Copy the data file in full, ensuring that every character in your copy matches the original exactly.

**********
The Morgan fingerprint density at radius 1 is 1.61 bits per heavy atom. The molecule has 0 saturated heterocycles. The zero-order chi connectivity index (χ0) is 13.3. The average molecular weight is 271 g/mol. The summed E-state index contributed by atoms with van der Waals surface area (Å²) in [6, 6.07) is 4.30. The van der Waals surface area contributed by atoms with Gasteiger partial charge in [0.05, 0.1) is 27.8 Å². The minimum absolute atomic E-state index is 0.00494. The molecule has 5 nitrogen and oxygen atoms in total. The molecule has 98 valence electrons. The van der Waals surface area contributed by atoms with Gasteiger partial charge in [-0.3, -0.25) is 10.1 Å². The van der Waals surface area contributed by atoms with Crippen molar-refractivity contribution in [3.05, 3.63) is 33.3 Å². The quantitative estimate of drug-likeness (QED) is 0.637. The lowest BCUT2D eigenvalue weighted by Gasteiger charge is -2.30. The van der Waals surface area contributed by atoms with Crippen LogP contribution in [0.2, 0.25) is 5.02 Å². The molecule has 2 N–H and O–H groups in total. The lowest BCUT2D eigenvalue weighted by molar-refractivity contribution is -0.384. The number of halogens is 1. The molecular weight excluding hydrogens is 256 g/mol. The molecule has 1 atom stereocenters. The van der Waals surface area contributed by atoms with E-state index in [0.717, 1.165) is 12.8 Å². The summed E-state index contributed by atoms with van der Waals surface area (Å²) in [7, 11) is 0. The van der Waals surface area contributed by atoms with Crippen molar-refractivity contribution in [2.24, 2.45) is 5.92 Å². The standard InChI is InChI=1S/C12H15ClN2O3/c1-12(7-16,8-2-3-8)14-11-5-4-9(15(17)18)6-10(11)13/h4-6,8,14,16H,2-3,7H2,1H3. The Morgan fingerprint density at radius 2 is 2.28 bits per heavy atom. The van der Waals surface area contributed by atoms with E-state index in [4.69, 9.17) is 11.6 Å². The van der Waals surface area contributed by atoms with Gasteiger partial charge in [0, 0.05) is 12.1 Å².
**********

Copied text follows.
The Morgan fingerprint density at radius 1 is 1.61 bits per heavy atom. The molecule has 0 saturated heterocycles. The zero-order chi connectivity index (χ0) is 13.3. The average molecular weight is 271 g/mol. The summed E-state index contributed by atoms with van der Waals surface area (Å²) in [6, 6.07) is 4.30. The van der Waals surface area contributed by atoms with Gasteiger partial charge in [0.05, 0.1) is 27.8 Å². The minimum absolute atomic E-state index is 0.00494. The molecule has 5 nitrogen and oxygen atoms in total. The molecule has 98 valence electrons. The van der Waals surface area contributed by atoms with Gasteiger partial charge in [-0.3, -0.25) is 10.1 Å². The van der Waals surface area contributed by atoms with Crippen molar-refractivity contribution in [3.05, 3.63) is 33.3 Å². The quantitative estimate of drug-likeness (QED) is 0.637. The lowest BCUT2D eigenvalue weighted by Gasteiger charge is -2.30. The van der Waals surface area contributed by atoms with Crippen LogP contribution in [0.2, 0.25) is 5.02 Å². The molecule has 2 N–H and O–H groups in total. The lowest BCUT2D eigenvalue weighted by molar-refractivity contribution is -0.384. The number of halogens is 1. The molecular weight excluding hydrogens is 256 g/mol. The molecule has 1 atom stereocenters. The van der Waals surface area contributed by atoms with E-state index in [0.717, 1.165) is 12.8 Å². The summed E-state index contributed by atoms with van der Waals surface area (Å²) in [7, 11) is 0. The van der Waals surface area contributed by atoms with Crippen molar-refractivity contribution in [2.24, 2.45) is 5.92 Å². The standard InChI is InChI=1S/C12H15ClN2O3/c1-12(7-16,8-2-3-8)14-11-5-4-9(15(17)18)6-10(11)13/h4-6,8,14,16H,2-3,7H2,1H3. The Morgan fingerprint density at radius 2 is 2.28 bits per heavy atom. The van der Waals surface area contributed by atoms with E-state index in [4.69, 9.17) is 11.6 Å². The van der Waals surface area contributed by atoms with Gasteiger partial charge in [0, 0.05) is 12.1 Å².